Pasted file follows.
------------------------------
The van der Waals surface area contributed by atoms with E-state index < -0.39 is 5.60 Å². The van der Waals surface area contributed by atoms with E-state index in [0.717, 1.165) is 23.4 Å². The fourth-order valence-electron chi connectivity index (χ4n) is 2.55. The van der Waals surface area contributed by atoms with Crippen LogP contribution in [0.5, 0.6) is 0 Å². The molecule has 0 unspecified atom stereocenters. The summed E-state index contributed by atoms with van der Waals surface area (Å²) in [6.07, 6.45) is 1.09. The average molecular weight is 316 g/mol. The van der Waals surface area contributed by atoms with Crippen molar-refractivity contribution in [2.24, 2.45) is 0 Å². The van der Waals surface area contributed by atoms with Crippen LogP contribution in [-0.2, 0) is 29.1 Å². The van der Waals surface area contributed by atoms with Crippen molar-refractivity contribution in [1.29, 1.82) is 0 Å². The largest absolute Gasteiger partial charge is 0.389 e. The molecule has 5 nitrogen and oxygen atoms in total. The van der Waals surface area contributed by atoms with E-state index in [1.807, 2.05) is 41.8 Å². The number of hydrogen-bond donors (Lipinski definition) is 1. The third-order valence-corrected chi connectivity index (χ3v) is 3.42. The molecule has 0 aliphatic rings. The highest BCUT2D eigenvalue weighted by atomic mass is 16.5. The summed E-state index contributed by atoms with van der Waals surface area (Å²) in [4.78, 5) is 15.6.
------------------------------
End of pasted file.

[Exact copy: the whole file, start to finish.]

The van der Waals surface area contributed by atoms with E-state index < -0.39 is 5.60 Å². The van der Waals surface area contributed by atoms with E-state index in [0.717, 1.165) is 23.4 Å². The fourth-order valence-electron chi connectivity index (χ4n) is 2.55. The van der Waals surface area contributed by atoms with Crippen LogP contribution in [0.5, 0.6) is 0 Å². The molecule has 0 unspecified atom stereocenters. The summed E-state index contributed by atoms with van der Waals surface area (Å²) in [6.07, 6.45) is 1.09. The average molecular weight is 316 g/mol. The van der Waals surface area contributed by atoms with Crippen molar-refractivity contribution in [2.24, 2.45) is 0 Å². The van der Waals surface area contributed by atoms with Crippen LogP contribution in [-0.2, 0) is 29.1 Å². The van der Waals surface area contributed by atoms with Crippen molar-refractivity contribution in [1.29, 1.82) is 0 Å². The largest absolute Gasteiger partial charge is 0.389 e. The molecule has 5 nitrogen and oxygen atoms in total. The van der Waals surface area contributed by atoms with E-state index in [1.807, 2.05) is 41.8 Å². The number of hydrogen-bond donors (Lipinski definition) is 1. The third-order valence-corrected chi connectivity index (χ3v) is 3.42. The molecule has 0 aliphatic rings. The highest BCUT2D eigenvalue weighted by atomic mass is 16.5. The summed E-state index contributed by atoms with van der Waals surface area (Å²) in [4.78, 5) is 15.6.